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What We’re Reading: Lilly Diabetes Drug Shortage; Medicare Data Breach; New Model for Antibiotics


Eli Lilly is experiencing a shortage of the diabetes drug tirzepatide (Mounjaro); a data breach has caused over 200,000 Medicare enrollees to receive new identification cards; a restructuring of the current model for developing and selling antibiotics could be a solution to shortages and drug-resistant germs.

FDA Reports Diabetes Drug Shortage

Tirzepatide (Mounjaro) was added to the FDA’s list of drugs facing shortages, according to Reuters. The drug, produced by Eli Lilly and Co, was approved for treatment of diabetes in May and the company has thus far been unable to meet the growing demand for the new treatment. Eli Lilly has also seen shortages of its dulaglutide (Trulicity), according to the FDA. The company had previously admitted challenges in keeping up with the demand for the 2 drugs last week. Eli Lilly plans to double the manufacturing capacity for the drugs by the end of 2023.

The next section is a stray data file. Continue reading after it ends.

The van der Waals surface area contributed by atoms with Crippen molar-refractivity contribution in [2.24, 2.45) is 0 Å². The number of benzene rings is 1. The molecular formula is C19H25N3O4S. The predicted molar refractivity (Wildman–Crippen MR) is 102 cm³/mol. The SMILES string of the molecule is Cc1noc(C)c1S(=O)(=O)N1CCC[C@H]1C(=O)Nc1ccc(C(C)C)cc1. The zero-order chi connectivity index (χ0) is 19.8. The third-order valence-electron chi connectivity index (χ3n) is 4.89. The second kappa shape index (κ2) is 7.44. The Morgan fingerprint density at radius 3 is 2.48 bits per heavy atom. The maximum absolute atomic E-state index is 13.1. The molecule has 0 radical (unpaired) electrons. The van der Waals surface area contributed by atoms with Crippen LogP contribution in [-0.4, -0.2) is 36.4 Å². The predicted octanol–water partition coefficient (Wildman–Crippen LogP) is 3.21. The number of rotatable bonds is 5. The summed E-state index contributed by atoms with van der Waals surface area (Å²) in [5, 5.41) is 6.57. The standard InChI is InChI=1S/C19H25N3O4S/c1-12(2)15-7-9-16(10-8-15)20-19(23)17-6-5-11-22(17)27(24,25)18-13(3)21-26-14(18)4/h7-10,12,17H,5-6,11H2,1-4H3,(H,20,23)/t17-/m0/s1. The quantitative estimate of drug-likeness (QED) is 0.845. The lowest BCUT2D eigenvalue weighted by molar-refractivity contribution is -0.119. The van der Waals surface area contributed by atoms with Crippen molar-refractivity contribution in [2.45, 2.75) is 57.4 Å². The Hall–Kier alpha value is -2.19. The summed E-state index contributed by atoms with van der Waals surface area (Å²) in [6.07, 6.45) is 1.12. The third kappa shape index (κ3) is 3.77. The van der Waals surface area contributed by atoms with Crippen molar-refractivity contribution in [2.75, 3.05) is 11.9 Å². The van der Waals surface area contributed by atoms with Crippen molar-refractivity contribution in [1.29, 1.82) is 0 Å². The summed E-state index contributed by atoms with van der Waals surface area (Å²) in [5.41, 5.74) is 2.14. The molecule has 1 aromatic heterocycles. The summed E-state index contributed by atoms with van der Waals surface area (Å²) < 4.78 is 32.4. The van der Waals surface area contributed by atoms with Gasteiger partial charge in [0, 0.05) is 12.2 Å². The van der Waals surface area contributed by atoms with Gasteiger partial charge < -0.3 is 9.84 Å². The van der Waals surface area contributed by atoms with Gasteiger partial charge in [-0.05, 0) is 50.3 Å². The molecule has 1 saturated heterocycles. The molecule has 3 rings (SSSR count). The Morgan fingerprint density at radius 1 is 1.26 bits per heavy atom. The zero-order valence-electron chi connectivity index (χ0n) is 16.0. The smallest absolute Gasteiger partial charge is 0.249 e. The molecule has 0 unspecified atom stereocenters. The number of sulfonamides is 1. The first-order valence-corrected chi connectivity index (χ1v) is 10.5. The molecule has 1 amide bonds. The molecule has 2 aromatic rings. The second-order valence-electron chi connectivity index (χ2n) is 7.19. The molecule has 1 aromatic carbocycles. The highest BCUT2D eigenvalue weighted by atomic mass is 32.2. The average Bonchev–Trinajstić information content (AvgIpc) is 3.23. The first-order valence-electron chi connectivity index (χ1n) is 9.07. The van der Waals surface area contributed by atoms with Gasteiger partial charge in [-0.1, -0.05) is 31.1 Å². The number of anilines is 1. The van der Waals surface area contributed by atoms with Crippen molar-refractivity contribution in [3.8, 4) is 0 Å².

Medicare Beneficiaries Receive New ID Cards

A data breach at a subcontractor has led to the compromised personal information of 254,000 Medicare beneficiaries, according to CNBC. These beneficiaries will need to be given new Medicare cards and identification numbers in the coming weeks. The 254,000 beneficiaries represent less than 0.4% of all Medicare beneficiaries. The announcement revealed that no CMS systems were breached and Medicare claims data were not involved. However, data including beneficiaries’ social security number, Medicare entitlement, Medicare beneficiary identifier, and enrollment information were potentially compromised. The data breach occurred on October 8, according to CMS.

Bill Would Create Federally Funded Antibiotics Model

Recent shortages of antibiotics have spurred talks about the restructuring of how antibiotics are developed and sold in the United States, according to The New York Times. The PASTEUR Act, which was introduced in the House of Representatives last year, would provide pharmaceutical companies an upfront payment for unlimited access to a drug when it is approved by the FDA—representing a “Netflix model.” Supporters of the bill “hope that prescribers will save new drugs for patients whose infections are resistant to existing medications” if profits are separated from sales volume.

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